- Vitamin C (a protective antioxidant)
- Alpha hydroxy acids (glycolic acid for evening skin tone)
- Beta hydroxy acids (salicylic acid for acne)
- Bakuchiol (a retinol alternative, used to address fine lines and wrinkles)
Clean Skin Care Product Staples and Recommendations
Cleanse with micellar water. Try Simple Kind to Skin Micellar Cleansing Water, formulated to be exceptionally gentle on skin. Simpleâ€™s micellar water leaves out artificial fragrance, color, dye, alcohol, parabens, and phthalates.
Use a mineral-based SPF moisturizer and sunscreen. Minerals like titanium dioxide or zinc oxide reflect rays and are not absorbed in the skin. They are considered the â€œcleanerâ€ choice, says Farber. Coola Mineral Face Matte Tint SPF 30 has both titanium dioxide and zinc oxide for broad-spectrum protection.
Protect with an antioxidant serum. Farber recommends a vitamin C serum, which will offer antioxidants to counteract the harmful effects of free radicals â€” chemicals that cause skin aging, as research shows. Drunk Elephant is a beloved brand in the clean beauty space, and their C-Firma Vitamin C Day Serum contains pure L-ascorbic acid (vitamin C) and is suitable for oily, normal, and dry skin.
Even tone with glycolic acid. You can find glycolic acid, an alpha hydroxy acid made from sugarcane, in creams and serums, an ingredient that encourages the dead skin layer on top to slough off to reduce the look of discoloration, says Farber.
Treat acne with salicylic acid. Salicylic acid, which comes from the bark of the willow tree, is a gold standard ingredient for addressing acne issues, and itâ€™s considered okay for clean beauty. It too works by exfoliating dead skin cells that plug up pores and can lead to blemishes, according to the American Academy of Dermatology.
Hydrate with a moisturizer. The main goal is to look for a simple moisturizer that contains as few ingredients as possible and is fragrance-free, says Farber. Common ingredients found in â€œcleanâ€ moisturizers include hyaluronic acid, glycerin, panthenol, and ceramides.
Morning and Night Steps to Follow in a Clean Beauty Routine
The ideal routine for everyone will look different â€” skin care isnâ€™t one-size- fits-all, says Farber. But one general principle, she says, is that less is more. One way to accomplish your goal of a clean beauty routine is to simply pare it down. By using fewer products, youâ€™ll reduce your exposure to a variety of ingredients and chemicals, including those that may be irritating your skin. Here are the three steps you need in the morning and evening, according to Farber.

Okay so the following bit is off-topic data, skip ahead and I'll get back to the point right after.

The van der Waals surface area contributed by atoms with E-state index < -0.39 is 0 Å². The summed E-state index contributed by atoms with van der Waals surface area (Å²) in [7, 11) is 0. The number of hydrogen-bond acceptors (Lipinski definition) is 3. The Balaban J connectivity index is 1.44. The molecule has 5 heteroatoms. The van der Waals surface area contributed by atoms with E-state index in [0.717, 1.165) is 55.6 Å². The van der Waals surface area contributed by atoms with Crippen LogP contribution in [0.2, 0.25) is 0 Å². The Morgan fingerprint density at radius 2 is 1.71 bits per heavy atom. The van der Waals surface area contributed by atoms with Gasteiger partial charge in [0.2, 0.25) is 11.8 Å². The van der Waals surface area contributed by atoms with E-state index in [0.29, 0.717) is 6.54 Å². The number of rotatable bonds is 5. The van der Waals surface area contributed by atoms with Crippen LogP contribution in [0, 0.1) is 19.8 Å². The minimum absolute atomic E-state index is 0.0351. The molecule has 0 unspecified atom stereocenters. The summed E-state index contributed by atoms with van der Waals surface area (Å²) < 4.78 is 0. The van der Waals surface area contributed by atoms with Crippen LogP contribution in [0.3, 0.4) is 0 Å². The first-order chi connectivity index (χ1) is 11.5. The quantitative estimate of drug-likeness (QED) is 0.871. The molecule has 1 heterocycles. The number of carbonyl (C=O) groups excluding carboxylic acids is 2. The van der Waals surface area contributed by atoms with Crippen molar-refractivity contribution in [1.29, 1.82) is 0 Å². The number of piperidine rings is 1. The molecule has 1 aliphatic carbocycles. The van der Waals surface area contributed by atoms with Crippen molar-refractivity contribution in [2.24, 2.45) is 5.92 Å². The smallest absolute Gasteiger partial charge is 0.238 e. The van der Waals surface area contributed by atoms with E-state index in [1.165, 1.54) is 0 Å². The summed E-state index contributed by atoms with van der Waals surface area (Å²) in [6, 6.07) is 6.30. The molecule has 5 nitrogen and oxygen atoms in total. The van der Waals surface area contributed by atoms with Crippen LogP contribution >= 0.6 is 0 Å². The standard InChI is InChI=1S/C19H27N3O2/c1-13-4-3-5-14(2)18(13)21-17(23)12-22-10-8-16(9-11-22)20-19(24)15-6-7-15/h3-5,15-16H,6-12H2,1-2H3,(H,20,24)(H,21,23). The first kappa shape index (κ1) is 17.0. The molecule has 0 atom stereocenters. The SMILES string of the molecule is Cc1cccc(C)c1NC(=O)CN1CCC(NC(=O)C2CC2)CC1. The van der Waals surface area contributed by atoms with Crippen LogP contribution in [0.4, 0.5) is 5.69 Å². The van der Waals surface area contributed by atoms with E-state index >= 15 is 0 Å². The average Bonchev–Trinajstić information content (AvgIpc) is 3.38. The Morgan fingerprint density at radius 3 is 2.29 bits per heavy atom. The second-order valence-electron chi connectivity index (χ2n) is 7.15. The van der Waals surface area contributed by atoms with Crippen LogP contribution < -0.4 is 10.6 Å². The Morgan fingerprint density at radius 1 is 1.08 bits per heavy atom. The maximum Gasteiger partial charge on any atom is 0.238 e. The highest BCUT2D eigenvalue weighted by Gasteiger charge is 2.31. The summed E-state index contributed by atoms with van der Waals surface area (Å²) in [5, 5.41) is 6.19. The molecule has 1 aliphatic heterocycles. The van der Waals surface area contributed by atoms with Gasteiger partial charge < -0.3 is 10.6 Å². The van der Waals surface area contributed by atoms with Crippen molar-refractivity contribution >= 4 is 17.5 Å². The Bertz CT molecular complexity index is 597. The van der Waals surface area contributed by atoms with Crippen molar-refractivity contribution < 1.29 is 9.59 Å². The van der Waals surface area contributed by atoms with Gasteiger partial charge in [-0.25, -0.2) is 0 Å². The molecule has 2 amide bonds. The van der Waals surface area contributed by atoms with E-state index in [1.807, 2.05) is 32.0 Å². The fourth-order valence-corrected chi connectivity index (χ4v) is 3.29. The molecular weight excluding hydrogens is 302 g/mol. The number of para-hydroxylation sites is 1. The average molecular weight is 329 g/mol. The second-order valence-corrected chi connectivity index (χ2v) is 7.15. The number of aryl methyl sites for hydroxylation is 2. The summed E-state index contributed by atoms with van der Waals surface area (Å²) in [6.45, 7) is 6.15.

5 Common Hygiene Myths You Shouldnâ€™t Believe
Do you need to shower every day? Wash your hands with scalding-hot water? Here's the dirt, according to health experts.
Which Collagen Sources Should You Try?
From powders and gummies to foods and topicals, hereâ€™s a list of collagen sources ranked from best to worst.
Potentially Toxic Chemicals Called PFAS Are Common in Cosmetics, Study Finds
Lab tests suggest that more than half of cosmetics sold in the United States and Canada may contain high levels of the chemical. U.S. legislators recently...
6 Places You're Missing When You Apply Sunscreen
No matter how thorough your SPF routine, these are the spots experts say are often overlooked.
Ask a Castle Connolly Top Doctor: How Aging and Gravity Affect Your Skin
A renowned plastic surgeon, recognized as a Castle Connolly Top Doctor, discusses the factors that affect our skinâ€™s appearance, and how patients can ...
California Bans 24 Toxic Chemicals From Personal-Care Products: What to Know
A bellwether state for federal efforts, California just became the first in the nation to ban certain chemicals from cosmetics and personal-care ingredients...
What Are the Benefits of Fish Oil for Your Hair?
Eating more whole fish with omega-3 fatty acids may help strengthen your tresses, but thereâ€™s limited evidence that fish oil pills will do the same.
What Is Face Yoga? Plus, 5 Exercises to Try at Home
Just like going to the gym keeps your body in shape, these yoga-inspired exercises are said to tone the muscles on your face to help keep you looking ...